Approval of a U.S. vaccine for kids would be a huge positive for family travel, but it will take time to get over the uncertainty. Visiting friends and relatives domestically will continue to dominate for a holiday season that’s projected to see higher consumer spending.
For the past 18 months, many families with children age five to 11 have been cautious when it comes to traveling far from home or being around crowds, preferring to take domestic trips and explore the outdoors in relative solitude. But their options could soon expand for the first time since the pandemic hit, and in time for the holiday season.
On October 26, the U.S. Food and Drug Administration is scheduled to meet to decide on Pfizer’s proposed vaccine dose for kids age five to 11, and experts anticipate an approval, which would make jabs available as early as the end of the month. Approval in the U.S. is likely to lead to subsequent authorization in Europe.
“I think by Thanksgiving we are seeing absolutely that’s available,” said Perry Halkitis, dean of the Rutgers School of Public Health. “We also know that about a third of parents are ready, willing and able to have their children vaccinated, and that third will likely be very quick in their uptake of a vaccine for their children.”
Hesitancy is expected on the part of some parents, but their numbers are expected to be lower than those who have been waiting for the ability to protect their young kids.
“The group of parents who are planning to vaccinate their kids right away is a bigger one than those who are not planning to do so,” said Lynn Minnaert, clinical associate professor at New York University’s Jonathan M. Tisch Center of Hospitality, referring to the results from the latest U.S. Family Travel Survey 2021 by the Family Travel Association and New York University.
Sixty-one percent of families said they planned on getting their kids vaccinated while 39 percent do not, according to the survey. The 5-11-year-old segment is a substantial portion of the market, Minnaert said; they are old enough to travel and to be a little independent.
A jab for those kids by the time Thanksgiving rolls around couldn’t be better timing for the recovery of the family travel segment. But it isn’t likely to result in an immediate game changer, experts agreed.
“It’s a very personal thing and people have different experiences and beliefs; certainly the vaccine has opened up the door for families to travel again, but it will very much subjective and based on personal comfort — it’s not an automatic ‘everyone’s good to go’,” said Rainer Jenss, founder of the Family Travel Association.
Domestic Leisure Trips Will Continue to Dominate
In the U.S. Family Travel Survey, 15 percent of parents said they were less likely to consider international even after Covid 19 has been contained.
“There is this built in hesitancy and caution that doesn’t just suddenly go away,” said Jenss, adding that this is reflected in what the majority of families now prioritize as important when traveling, which includes health, safety and cancellation policies. “They are much more demanding.”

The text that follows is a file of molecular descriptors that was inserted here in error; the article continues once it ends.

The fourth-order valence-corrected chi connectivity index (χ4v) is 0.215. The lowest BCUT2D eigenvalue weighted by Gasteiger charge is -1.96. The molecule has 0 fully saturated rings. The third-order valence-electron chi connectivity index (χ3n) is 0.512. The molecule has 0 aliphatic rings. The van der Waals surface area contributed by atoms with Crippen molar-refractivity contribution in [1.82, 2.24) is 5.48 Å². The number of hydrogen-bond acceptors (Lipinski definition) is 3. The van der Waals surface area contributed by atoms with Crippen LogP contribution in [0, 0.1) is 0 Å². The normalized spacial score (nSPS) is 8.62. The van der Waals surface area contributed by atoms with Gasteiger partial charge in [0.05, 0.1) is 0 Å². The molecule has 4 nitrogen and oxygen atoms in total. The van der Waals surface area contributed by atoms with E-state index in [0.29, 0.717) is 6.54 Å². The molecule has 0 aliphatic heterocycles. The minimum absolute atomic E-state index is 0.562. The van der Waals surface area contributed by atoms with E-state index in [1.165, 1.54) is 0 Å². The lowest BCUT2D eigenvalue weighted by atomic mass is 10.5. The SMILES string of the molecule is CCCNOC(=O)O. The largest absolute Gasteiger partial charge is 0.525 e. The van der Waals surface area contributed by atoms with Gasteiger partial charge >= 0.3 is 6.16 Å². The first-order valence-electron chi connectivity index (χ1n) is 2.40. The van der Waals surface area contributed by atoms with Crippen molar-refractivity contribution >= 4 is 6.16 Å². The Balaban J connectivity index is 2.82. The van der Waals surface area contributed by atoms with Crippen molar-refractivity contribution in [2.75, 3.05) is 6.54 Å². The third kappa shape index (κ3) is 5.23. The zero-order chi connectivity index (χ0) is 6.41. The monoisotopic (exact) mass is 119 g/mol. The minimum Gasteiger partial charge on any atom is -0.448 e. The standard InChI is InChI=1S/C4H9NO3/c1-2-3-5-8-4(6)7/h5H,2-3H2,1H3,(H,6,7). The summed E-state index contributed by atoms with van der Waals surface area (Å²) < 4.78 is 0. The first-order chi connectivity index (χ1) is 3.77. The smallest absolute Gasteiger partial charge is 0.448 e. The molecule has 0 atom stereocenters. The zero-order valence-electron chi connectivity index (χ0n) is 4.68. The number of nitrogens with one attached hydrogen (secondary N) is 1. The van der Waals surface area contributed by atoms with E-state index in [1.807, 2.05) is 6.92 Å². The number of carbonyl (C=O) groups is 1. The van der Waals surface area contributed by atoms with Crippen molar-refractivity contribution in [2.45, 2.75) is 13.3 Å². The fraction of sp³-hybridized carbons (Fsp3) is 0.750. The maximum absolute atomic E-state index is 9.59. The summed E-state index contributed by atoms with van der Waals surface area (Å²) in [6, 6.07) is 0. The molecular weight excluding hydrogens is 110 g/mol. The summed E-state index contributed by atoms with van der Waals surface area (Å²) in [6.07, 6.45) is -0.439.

This is, in turn, translating into a positive for travel advisors, as 65 percent of families and parents plan to resort to their professional advice to help them navigate through post-pandemic travel in the next two years.
“Parents with children who are unvaccinated were usually more hesitant to travel overall or to take any risks, for example going to theme parks or going to areas where there’s a lot of people — so I think you know, for those kinds of destinations or for events, it’ll be a game changer,” said NYU’s Minnaert, adding that she also expects an uptick in plane travel which previously ranked among parents’ biggest concern.
Sara Clemence, co-founder of The Expedition, a family travel subscription service, agreed that with a vaccine families are going to feel more comfortable boarding planes.
Demand overall has been high for family travel, according to travel advisors who spoke to Skift and are members of the American Society of Travel Advisors. “Families are booking at an all time high since the pandemic began,” said Cyndi Williams, founder and CEO of Travel Tripsy, based in Texas, adding that the vaccine will help with the confidence of booking travel.
“Our clients are telling us that because the more at risk family members have been vaccinated, they are feeling more confident about spending the holidays together and investing in multi generational trips again,” said Williams. “We have several families with vacations booked already in anticipation of the vaccinations rolling out for their younger children. ”
The Family Travel Association’s Jenss agreed that there is a significant shift happening with multi generational trips that is the reverse of what occurred early in the pandemic when grandparents were considered the most vulnerable. “Now that’s almost reversed — grandparents are the ones making plans to see the parents and the grandkids and there’s been a big reversal in that,” said Jenss.
But domestic attractions and local flights are the more likely early beneficiaries of vaccine availability for kids. A jab for the little ones won’t mean throwing caution to the wind when picking travel destinations, so the uptick for the travel industry will continue to depend on how the pandemic continues to morph in the coming year.
Jennifer Hardy of Cruise Planners said clients have pushed off their travel to February 2022 and beyond. “They are extremely leery of traveling with their children prior to them becoming fully vaccinated, and are sticking close to home for the holidays,” said Hardy.